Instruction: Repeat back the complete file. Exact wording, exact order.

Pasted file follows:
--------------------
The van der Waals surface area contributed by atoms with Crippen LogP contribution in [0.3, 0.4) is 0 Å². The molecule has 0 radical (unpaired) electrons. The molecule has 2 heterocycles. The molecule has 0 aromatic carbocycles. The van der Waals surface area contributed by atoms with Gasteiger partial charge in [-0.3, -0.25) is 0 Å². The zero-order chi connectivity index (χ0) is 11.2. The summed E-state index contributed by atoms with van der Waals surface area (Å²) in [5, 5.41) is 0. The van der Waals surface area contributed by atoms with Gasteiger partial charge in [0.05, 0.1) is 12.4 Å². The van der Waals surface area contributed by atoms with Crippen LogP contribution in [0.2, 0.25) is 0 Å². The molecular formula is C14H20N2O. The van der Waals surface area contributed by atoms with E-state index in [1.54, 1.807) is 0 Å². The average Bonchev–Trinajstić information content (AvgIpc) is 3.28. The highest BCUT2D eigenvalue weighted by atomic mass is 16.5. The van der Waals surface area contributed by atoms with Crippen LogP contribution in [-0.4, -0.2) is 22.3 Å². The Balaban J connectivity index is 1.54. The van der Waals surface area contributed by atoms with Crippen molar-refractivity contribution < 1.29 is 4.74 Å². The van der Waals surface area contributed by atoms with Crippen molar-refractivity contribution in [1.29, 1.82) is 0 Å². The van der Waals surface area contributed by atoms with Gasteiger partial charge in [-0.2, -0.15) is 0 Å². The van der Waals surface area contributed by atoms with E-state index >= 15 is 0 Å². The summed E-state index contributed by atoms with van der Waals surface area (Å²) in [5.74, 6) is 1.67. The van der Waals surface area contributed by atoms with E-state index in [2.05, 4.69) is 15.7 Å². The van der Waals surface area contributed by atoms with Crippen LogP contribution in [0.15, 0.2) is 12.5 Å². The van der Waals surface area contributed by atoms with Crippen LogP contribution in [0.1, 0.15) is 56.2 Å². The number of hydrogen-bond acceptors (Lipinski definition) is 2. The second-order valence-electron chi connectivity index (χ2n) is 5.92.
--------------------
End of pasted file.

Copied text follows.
The van der Waals surface area contributed by atoms with Crippen LogP contribution in [0.3, 0.4) is 0 Å². The molecule has 0 radical (unpaired) electrons. The molecule has 2 heterocycles. The molecule has 0 aromatic carbocycles. The van der Waals surface area contributed by atoms with Gasteiger partial charge in [-0.3, -0.25) is 0 Å². The zero-order chi connectivity index (χ0) is 11.2. The summed E-state index contributed by atoms with van der Waals surface area (Å²) in [5, 5.41) is 0. The van der Waals surface area contributed by atoms with Gasteiger partial charge in [0.05, 0.1) is 12.4 Å². The van der Waals surface area contributed by atoms with Crippen LogP contribution in [0.2, 0.25) is 0 Å². The molecular formula is C14H20N2O. The van der Waals surface area contributed by atoms with E-state index in [1.54, 1.807) is 0 Å². The average Bonchev–Trinajstić information content (AvgIpc) is 3.28. The highest BCUT2D eigenvalue weighted by atomic mass is 16.5. The van der Waals surface area contributed by atoms with Crippen LogP contribution in [-0.4, -0.2) is 22.3 Å². The Balaban J connectivity index is 1.54. The van der Waals surface area contributed by atoms with Crippen molar-refractivity contribution < 1.29 is 4.74 Å². The van der Waals surface area contributed by atoms with Crippen molar-refractivity contribution in [1.29, 1.82) is 0 Å². The van der Waals surface area contributed by atoms with Gasteiger partial charge in [-0.2, -0.15) is 0 Å². The van der Waals surface area contributed by atoms with E-state index >= 15 is 0 Å². The summed E-state index contributed by atoms with van der Waals surface area (Å²) in [5.74, 6) is 1.67. The van der Waals surface area contributed by atoms with E-state index in [2.05, 4.69) is 15.7 Å². The van der Waals surface area contributed by atoms with Crippen LogP contribution in [0.15, 0.2) is 12.5 Å². The van der Waals surface area contributed by atoms with Crippen LogP contribution in [0.1, 0.15) is 56.2 Å². The number of hydrogen-bond acceptors (Lipinski definition) is 2. The second-order valence-electron chi connectivity index (χ2n) is 5.92.